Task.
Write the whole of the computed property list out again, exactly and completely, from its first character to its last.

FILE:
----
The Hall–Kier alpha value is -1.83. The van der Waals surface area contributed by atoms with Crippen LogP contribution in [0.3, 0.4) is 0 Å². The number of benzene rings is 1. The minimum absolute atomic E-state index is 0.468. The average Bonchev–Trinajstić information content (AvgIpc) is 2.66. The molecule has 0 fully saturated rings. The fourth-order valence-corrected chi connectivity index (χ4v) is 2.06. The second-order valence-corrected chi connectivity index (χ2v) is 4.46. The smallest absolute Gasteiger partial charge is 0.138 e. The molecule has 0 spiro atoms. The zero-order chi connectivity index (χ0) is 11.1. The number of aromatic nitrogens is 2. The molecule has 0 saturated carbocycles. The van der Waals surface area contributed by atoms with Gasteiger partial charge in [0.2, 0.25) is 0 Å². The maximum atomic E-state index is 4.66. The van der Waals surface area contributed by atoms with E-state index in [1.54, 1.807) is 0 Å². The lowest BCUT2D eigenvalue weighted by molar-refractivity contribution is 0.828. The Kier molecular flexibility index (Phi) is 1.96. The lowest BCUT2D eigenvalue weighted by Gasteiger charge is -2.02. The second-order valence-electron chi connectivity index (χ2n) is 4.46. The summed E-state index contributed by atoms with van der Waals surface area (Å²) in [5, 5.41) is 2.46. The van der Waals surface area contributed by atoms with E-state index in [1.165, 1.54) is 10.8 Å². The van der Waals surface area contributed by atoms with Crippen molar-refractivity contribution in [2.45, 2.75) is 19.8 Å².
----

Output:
The Hall–Kier alpha value is -1.83. The van der Waals surface area contributed by atoms with Crippen LogP contribution in [0.3, 0.4) is 0 Å². The number of benzene rings is 1. The minimum absolute atomic E-state index is 0.468. The average Bonchev–Trinajstić information content (AvgIpc) is 2.66. The molecule has 0 fully saturated rings. The fourth-order valence-corrected chi connectivity index (χ4v) is 2.06. The second-order valence-corrected chi connectivity index (χ2v) is 4.46. The smallest absolute Gasteiger partial charge is 0.138 e. The molecule has 0 spiro atoms. The zero-order chi connectivity index (χ0) is 11.1. The number of aromatic nitrogens is 2. The molecule has 0 saturated carbocycles. The van der Waals surface area contributed by atoms with Gasteiger partial charge in [0.2, 0.25) is 0 Å². The maximum atomic E-state index is 4.66. The van der Waals surface area contributed by atoms with E-state index in [1.54, 1.807) is 0 Å². The lowest BCUT2D eigenvalue weighted by molar-refractivity contribution is 0.828. The Kier molecular flexibility index (Phi) is 1.96. The lowest BCUT2D eigenvalue weighted by Gasteiger charge is -2.02. The second-order valence-electron chi connectivity index (χ2n) is 4.46. The summed E-state index contributed by atoms with van der Waals surface area (Å²) in [5, 5.41) is 2.46. The van der Waals surface area contributed by atoms with E-state index in [1.165, 1.54) is 10.8 Å². The van der Waals surface area contributed by atoms with Crippen molar-refractivity contribution in [2.45, 2.75) is 19.8 Å².